The three core races play very similarly to their original counterparts, with many of the same strengths and weaknesses. Each race has had some core weakness shored up – the Terrans have more viable early-game strength, the Zerg have been given some late-game surprise-you’re-boned tools and early game resilience, and the Protoss have been given a bit more mobility. In practice, though, they all have roughly the same strengths and weaknesses as they did before: Terrans are awesome at range, but get on top of them, and they fold quickly; Zerg trade quantity for quality; Protoss trade quality for quantitiy. None of this has really changed, and after you’ve adjusted to the new unit balances, the game will feel eerily familiar.

Blizzard throws in some twists but they are mostly on the periphery of the experience. The hub area of the Hyperion battlecruiser, looking much better than it did in the original game, contains four areas that have characters the player can talk to, objects that have a small backstory and two new ways to research upgrades for the forces the player controls. In the Armory area a Scottish sounding engineer who could just as well be named Scotty or be a dwarf allows the player to use money gained from missions to buy new abilities for both units and buildings, enabling a small amount of customization of a force that makes each campaign play through more unique to the player. In the Laboratory area research points obtained during missions for either the Protoss and the Zerg allow more powerful upgrades to be applied. It creates a rather weird situation where the way the Terrans developed is handled in three different areas of the game requiring changing quite a few screens to get everything done.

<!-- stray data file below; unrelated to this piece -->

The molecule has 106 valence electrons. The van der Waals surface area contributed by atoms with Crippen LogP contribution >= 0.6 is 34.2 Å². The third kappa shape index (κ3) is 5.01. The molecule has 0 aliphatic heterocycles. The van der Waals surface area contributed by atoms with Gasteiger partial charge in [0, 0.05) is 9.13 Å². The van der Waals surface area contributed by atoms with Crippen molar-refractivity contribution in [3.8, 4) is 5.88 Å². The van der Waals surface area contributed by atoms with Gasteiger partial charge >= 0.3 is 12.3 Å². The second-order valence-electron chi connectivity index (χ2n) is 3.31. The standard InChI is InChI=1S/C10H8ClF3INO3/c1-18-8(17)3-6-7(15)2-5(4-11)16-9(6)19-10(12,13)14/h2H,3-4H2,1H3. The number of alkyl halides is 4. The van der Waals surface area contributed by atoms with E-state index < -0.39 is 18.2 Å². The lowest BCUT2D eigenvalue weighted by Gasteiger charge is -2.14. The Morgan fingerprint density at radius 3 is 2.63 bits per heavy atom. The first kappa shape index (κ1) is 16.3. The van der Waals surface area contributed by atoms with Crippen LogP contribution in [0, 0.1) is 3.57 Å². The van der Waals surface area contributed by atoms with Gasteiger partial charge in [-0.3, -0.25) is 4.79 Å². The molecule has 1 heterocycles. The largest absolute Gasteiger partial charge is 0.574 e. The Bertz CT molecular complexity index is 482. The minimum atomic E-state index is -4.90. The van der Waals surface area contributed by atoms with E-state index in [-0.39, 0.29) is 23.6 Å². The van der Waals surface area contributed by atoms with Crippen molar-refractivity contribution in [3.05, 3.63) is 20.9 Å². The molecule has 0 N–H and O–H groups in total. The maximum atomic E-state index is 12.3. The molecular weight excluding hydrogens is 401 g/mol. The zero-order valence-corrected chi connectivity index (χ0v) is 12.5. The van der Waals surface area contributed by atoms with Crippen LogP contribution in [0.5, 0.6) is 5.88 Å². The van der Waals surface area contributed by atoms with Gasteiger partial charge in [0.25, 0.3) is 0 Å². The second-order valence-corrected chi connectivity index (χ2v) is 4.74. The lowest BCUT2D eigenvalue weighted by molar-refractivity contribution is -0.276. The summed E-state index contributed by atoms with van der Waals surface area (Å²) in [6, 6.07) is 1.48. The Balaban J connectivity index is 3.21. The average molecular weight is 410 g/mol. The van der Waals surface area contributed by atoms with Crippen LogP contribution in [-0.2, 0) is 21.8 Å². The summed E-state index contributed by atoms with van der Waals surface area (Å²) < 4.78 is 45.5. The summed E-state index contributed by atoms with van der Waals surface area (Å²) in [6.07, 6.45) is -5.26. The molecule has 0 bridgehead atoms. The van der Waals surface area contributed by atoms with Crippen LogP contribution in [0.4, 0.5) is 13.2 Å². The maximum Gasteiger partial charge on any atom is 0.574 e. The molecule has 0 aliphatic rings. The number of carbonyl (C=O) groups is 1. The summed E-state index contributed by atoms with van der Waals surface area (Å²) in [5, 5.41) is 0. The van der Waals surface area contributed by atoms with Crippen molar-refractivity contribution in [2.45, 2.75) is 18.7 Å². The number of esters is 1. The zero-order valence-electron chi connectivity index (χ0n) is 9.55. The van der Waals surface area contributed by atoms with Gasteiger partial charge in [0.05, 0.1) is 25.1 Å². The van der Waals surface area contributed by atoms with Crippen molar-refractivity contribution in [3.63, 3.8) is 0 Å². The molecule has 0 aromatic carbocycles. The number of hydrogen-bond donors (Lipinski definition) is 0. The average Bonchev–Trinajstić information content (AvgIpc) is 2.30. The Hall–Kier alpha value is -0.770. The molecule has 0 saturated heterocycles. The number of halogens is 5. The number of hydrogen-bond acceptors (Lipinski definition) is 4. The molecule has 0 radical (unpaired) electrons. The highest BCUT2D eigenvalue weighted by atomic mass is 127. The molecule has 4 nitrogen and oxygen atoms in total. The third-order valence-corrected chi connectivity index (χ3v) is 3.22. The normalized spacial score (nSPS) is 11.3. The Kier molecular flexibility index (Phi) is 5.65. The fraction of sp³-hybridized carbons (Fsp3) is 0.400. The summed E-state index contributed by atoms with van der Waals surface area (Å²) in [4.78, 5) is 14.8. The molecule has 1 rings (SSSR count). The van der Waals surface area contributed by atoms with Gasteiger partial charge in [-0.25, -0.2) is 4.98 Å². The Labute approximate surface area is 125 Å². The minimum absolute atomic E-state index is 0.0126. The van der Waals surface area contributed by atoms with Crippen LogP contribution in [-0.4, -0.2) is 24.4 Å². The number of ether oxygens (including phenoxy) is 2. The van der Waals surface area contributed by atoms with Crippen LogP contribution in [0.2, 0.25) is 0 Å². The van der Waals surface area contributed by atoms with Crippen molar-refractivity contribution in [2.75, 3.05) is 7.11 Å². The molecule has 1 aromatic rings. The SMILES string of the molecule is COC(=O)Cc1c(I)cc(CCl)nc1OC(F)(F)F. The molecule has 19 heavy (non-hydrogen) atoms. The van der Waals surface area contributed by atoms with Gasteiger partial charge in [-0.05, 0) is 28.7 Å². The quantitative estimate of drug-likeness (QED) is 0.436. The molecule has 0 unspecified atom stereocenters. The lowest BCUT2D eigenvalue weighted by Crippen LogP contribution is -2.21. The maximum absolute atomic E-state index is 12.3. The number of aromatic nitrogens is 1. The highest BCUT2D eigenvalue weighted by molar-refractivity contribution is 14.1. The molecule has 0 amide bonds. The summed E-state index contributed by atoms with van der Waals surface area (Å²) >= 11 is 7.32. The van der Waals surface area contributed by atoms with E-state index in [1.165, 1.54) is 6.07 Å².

In addition to research and story related talk the various Hyperion areas allow the player to hire mercenaries, which are slightly upgraded forces that can be called down once a timer runs down, and to see his results in previous missions and even replay them. It’s all pretty and engaging but it does not alter the experience of playing the real time strategy element of Starcraft II, where quite a few missions are pretty much remakes of missions from the original game with small twists thrown in.

The single player element is complement by a Challenges system, with Blizzard saying that it is designed to prepare those who are focused on the single player missions for the way other gamer play online. The good things about the system is that it allows players to experience all the three sides and that it teaches them to think fast, adapt their strategy and micro manage their forces in the heat of battle. It’s unlikely that the Challenges will turn a single player focused gamer into a multiplayer fanatic but their inclusion, complete with achievements and replayability element, means that there’s more to enjoy in the single player section of Starcraft 2 than he narrative.